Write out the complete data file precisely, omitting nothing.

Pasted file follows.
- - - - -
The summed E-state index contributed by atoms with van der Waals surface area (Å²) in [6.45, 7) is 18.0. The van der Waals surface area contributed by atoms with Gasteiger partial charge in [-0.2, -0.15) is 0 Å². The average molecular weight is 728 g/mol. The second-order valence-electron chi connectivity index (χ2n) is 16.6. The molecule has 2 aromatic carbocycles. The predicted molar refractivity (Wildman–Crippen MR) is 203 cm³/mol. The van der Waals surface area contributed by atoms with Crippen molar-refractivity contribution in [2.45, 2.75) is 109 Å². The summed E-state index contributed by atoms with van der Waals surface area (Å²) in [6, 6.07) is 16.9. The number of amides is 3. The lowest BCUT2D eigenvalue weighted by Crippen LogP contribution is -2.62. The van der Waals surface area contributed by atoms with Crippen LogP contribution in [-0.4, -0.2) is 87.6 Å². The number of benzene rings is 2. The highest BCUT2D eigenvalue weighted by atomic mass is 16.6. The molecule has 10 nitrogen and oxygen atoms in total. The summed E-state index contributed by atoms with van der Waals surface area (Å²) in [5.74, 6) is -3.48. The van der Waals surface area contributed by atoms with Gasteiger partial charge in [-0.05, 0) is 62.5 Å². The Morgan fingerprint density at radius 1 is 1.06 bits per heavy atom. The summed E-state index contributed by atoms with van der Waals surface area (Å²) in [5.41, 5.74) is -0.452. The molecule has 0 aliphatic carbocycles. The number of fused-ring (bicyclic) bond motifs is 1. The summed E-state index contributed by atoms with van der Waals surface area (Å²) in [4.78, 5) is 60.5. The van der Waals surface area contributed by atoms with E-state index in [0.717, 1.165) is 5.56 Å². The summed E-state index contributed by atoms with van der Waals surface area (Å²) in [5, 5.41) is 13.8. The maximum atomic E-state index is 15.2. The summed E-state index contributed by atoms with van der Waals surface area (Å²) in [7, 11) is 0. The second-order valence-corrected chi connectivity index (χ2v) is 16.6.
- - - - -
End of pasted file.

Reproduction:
The summed E-state index contributed by atoms with van der Waals surface area (Å²) in [6.45, 7) is 18.0. The van der Waals surface area contributed by atoms with Gasteiger partial charge in [-0.2, -0.15) is 0 Å². The average molecular weight is 728 g/mol. The second-order valence-electron chi connectivity index (χ2n) is 16.6. The molecule has 2 aromatic carbocycles. The predicted molar refractivity (Wildman–Crippen MR) is 203 cm³/mol. The van der Waals surface area contributed by atoms with Crippen molar-refractivity contribution in [2.45, 2.75) is 109 Å². The summed E-state index contributed by atoms with van der Waals surface area (Å²) in [6, 6.07) is 16.9. The number of amides is 3. The lowest BCUT2D eigenvalue weighted by Crippen LogP contribution is -2.62. The van der Waals surface area contributed by atoms with Crippen LogP contribution in [-0.4, -0.2) is 87.6 Å². The number of benzene rings is 2. The highest BCUT2D eigenvalue weighted by atomic mass is 16.6. The molecule has 10 nitrogen and oxygen atoms in total. The summed E-state index contributed by atoms with van der Waals surface area (Å²) in [5.74, 6) is -3.48. The van der Waals surface area contributed by atoms with Gasteiger partial charge in [-0.05, 0) is 62.5 Å². The Morgan fingerprint density at radius 1 is 1.06 bits per heavy atom. The summed E-state index contributed by atoms with van der Waals surface area (Å²) in [5.41, 5.74) is -0.452. The molecule has 0 aliphatic carbocycles. The number of fused-ring (bicyclic) bond motifs is 1. The summed E-state index contributed by atoms with van der Waals surface area (Å²) in [4.78, 5) is 60.5. The van der Waals surface area contributed by atoms with E-state index in [0.717, 1.165) is 5.56 Å². The summed E-state index contributed by atoms with van der Waals surface area (Å²) in [5, 5.41) is 13.8. The maximum atomic E-state index is 15.2. The summed E-state index contributed by atoms with van der Waals surface area (Å²) in [7, 11) is 0. The second-order valence-corrected chi connectivity index (χ2v) is 16.6.